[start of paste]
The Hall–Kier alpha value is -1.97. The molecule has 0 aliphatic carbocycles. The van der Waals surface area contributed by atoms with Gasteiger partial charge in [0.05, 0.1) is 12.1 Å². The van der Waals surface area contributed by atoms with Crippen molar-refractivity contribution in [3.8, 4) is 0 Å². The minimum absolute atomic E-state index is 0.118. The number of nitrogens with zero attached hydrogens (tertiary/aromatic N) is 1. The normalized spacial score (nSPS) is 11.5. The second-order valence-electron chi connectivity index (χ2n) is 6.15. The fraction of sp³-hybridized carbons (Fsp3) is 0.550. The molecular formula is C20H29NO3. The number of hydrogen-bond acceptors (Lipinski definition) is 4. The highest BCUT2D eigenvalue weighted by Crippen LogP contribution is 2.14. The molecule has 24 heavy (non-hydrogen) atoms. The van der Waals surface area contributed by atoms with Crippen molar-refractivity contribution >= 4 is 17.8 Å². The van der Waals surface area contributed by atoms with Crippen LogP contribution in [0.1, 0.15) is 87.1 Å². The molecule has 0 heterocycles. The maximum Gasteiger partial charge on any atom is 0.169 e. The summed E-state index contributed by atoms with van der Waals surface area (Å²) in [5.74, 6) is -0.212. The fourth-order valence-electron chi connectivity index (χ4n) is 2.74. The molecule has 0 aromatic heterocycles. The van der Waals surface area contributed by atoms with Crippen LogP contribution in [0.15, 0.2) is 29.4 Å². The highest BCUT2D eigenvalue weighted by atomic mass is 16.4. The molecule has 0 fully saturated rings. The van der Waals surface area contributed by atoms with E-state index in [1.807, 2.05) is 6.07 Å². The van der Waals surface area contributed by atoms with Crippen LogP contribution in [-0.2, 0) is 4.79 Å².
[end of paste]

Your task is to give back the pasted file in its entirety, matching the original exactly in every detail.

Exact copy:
The Hall–Kier alpha value is -1.97. The molecule has 0 aliphatic carbocycles. The van der Waals surface area contributed by atoms with Gasteiger partial charge in [0.05, 0.1) is 12.1 Å². The van der Waals surface area contributed by atoms with Crippen molar-refractivity contribution in [3.8, 4) is 0 Å². The minimum absolute atomic E-state index is 0.118. The number of nitrogens with zero attached hydrogens (tertiary/aromatic N) is 1. The normalized spacial score (nSPS) is 11.5. The second-order valence-electron chi connectivity index (χ2n) is 6.15. The fraction of sp³-hybridized carbons (Fsp3) is 0.550. The molecular formula is C20H29NO3. The number of hydrogen-bond acceptors (Lipinski definition) is 4. The highest BCUT2D eigenvalue weighted by Crippen LogP contribution is 2.14. The molecule has 24 heavy (non-hydrogen) atoms. The van der Waals surface area contributed by atoms with Crippen molar-refractivity contribution >= 4 is 17.8 Å². The van der Waals surface area contributed by atoms with Crippen LogP contribution in [0.1, 0.15) is 87.1 Å². The molecule has 0 heterocycles. The maximum Gasteiger partial charge on any atom is 0.169 e. The summed E-state index contributed by atoms with van der Waals surface area (Å²) in [5.74, 6) is -0.212. The fourth-order valence-electron chi connectivity index (χ4n) is 2.74. The molecule has 0 aromatic heterocycles. The van der Waals surface area contributed by atoms with Crippen LogP contribution in [0.15, 0.2) is 29.4 Å². The highest BCUT2D eigenvalue weighted by atomic mass is 16.4. The molecule has 0 fully saturated rings. The van der Waals surface area contributed by atoms with E-state index in [1.807, 2.05) is 6.07 Å². The van der Waals surface area contributed by atoms with Crippen LogP contribution in [-0.2, 0) is 4.79 Å².